Wednesday, April 27, 2005

Retro Computing: Some Things Just Never Change

Me, in front of my Commodore 128D (1986):

Me, in front of my Commodore 128D (2005):

Saturday, April 16, 2005

Retro Computing: The Best Joystick Of All Times

Uhhh, I was extremely lucky. Chances were minimal, but I found Suzo's "The Arcade" joystick for 8/16-bit homecomputers on eBay Netherlands. Even better, this turned out to be a "Buy it now"-offer - there was no hesitation for me.

The Arcade was by far not as common as the Quickshot II or the Competition Pro, but there is no other design that fits as comfortably in the palm of my hand. All microswitches, of course. I just spent half an hour playing Soccer II on my C64 using another ancient joystick model, and I constantly hit a misplaced fire button, plus my hand started hurting within minutes.

I can't wait to plug in the Arcade again.

Friday, April 15, 2005

Weirdoz.Org Visual Chat Up And Running Again

Just a short note that the folks at got their Visual Chat system up and running again.

I developed Visual Chat about eight years ago - those were the days of JDK1.1, Netscape 4.0 and MSIE 4.0 - so please overlook the client's obvious weaknesses. is now the longest running Visual Chat installation - since 1999 about 300.000 users have signed up.

Wednesday, April 13, 2005

Arno's Software Development Bookshelf

This part of my bookshelf (see below) is all about software development and the software industry. It is slowly starting to outgrow the shelf-space I originally had reserved. I am particularly interested in object oriented design / development (mainly in C++, Java and C#/.NET), application servers, database systems, graphical user interfaces (thin clients and rich clients) and software project management in general. Another fascinating area is the microcomputer revolution, and the history and the legends of silicon valley.

On the other hand, I also try to build up a basic level of knowledge in areas outside my expertise - e.g. I didn't have a a lot of idea about networking in general (one course at university and my little peer-to-peer home LAN just wasn't not enough, and at work networking has always been outside the scope of my tasks). Severals books later I now have something like a global impression of what it is all about (suffice to say that more practical experience is still missing). Same is true for electronics, image editing, game programming, and so on...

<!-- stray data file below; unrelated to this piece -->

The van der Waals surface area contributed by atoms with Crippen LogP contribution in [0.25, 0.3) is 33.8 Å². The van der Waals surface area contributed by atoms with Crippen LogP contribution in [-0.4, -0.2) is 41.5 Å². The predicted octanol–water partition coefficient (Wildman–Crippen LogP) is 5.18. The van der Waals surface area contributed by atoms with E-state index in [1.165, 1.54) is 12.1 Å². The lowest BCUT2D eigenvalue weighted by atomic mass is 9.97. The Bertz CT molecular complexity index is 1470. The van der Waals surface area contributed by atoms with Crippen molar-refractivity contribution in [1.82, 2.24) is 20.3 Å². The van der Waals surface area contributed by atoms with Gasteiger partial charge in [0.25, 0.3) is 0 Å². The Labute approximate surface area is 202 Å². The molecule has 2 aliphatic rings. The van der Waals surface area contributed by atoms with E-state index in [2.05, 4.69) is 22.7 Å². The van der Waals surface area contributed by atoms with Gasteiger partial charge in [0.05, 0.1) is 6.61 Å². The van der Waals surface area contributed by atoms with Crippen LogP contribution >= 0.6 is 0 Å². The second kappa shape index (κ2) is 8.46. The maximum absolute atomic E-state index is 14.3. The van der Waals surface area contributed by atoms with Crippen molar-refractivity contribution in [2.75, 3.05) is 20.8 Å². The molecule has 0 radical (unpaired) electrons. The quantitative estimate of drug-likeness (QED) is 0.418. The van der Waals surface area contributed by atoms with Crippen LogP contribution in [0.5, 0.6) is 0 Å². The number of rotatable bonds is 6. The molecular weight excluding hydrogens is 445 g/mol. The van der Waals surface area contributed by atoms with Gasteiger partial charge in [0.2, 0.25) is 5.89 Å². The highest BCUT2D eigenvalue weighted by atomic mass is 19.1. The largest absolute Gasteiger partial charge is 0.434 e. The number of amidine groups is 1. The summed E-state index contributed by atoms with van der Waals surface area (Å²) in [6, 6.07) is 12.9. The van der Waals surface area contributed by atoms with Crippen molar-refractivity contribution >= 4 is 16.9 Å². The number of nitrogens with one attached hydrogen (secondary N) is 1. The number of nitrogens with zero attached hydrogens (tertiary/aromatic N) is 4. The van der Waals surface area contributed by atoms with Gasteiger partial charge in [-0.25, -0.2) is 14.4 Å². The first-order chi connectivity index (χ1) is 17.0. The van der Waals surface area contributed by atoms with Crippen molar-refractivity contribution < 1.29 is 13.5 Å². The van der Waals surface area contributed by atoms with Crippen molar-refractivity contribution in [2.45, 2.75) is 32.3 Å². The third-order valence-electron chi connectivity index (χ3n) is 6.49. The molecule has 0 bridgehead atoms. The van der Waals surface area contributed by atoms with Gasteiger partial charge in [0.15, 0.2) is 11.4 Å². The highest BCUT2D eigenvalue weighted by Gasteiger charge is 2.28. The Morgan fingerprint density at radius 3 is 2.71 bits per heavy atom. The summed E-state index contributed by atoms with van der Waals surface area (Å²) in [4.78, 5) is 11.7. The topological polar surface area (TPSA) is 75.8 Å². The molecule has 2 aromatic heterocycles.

Please click on the image in order to zoom in. Some of those books are also listed here, resp. on my Amazon Listmania Lists.

This reminds me that I have to urge some folks to return the following items:

Sunday, April 10, 2005

Popular Electronics / January 1975 Edition

Please don't tell anybody [;-)]- but I am currently bidding for an original Popular Electronics January 1975 Edition on eBay.

Yes, that's the one where MITS announced the Altair 8800, the one issue that Paul Allen happened to notice at a local newsstand on Harvard Square, Cambridge (Allen was working for Honeywell in nearby Boston at that time). He bought it and showed to Bill Gates at his friend's dorm room. "It [the PC revolution] is going to happen", Gates knew. Here was their opportunity to do something with Basic...

Tuesday, April 05, 2005

My Computer Museum (Update)

From left to right:
(1) Commodore CBM8032
(2) Apple IIc, Apple II Green Composite Monitor
(3) Sinclair ZX81, B+W TV Set
(4) Sun SparcStation 5, NEC 21" VGA Monitor
(5) Commodore 128D, Commodore 1901 Color Monitor
(6) Commodore Amiga 500, Commodore 1085S Color Monitor
(7) Atari 1040ST, Atari SM124 Monochrome Monitor, Atari SC1224 Color Monitor
(8) Apple Macintosh LC, Apple Monochrome Monitor
(9) Commodore 64, Commodore 1541 Floppy Drive, Commodore 1081 Color Monitor

Latest Purchases:
(1) Apple IIc, Apple II Green Composite Monitor
(2) B+W TV Set for Sinclair ZX81

Currently looking for:
(1) Tape Recorder for Sinclair ZX81

Sunday, April 03, 2005

Retro-Computing: International Soccer On The Commodore 64

So I connected my Commodore 1541 floppy drive to my PC's LPT1 port using a XM1541 cable and invoked a transfer program called Star Commander, just to find out that Windows 2000's pre-emptive multitasking and asynchronous I/O just won't allow for the kind of synchronous control required to read from and write to the old 1541 drive. Star Commander even ships with an additional I/O driver for this scenario, but still it just didn't work. I had to switch back to DOS (now, this is one thing DOS is definitely doing a better job in), and voila - no timeouts any more.

Besides getting more or less every ancient program floating around on the internet onto my C64, I can as well transfer data from my old C64 disks to my PC, and run it in any C64 emulator, e.g. VICE. Also, most of my friends did not really keep their Commodores for the last 18+ years, so I can provide them with images of their old C64 disks for usage within their favorite emulator.

After Friday's Speedball session, I simply had to try Commodore International Soccer. Have a look, and don't tell me this doesn't beat EA Sports FIFA 2005 by far!

Friday, April 01, 2005

Retro-Computing: Speedball On The Atari ST

After plugging in my brand-new (or actually nor-so-brand-new) Atari SC1224 Monitor, there was just one and only one adequate game for re-inaugurating my Atari 1040ST: Speedball (by the Bitmap Brothers).

A highschool-friend of mine and me used to play this for endless hours, and - after years of practicing - we achieved something like mastery.

Today, more than 15 years later (OK, admitted, I also played it once or twice on PaCifiST, another Atari ST emulator on the PC - but hey, this wasn't quite the same), I reached knockout round 8 out of 10 in my first Speedball tournament. Gee, I need to train harder! And I want my old Arcade Joystick back!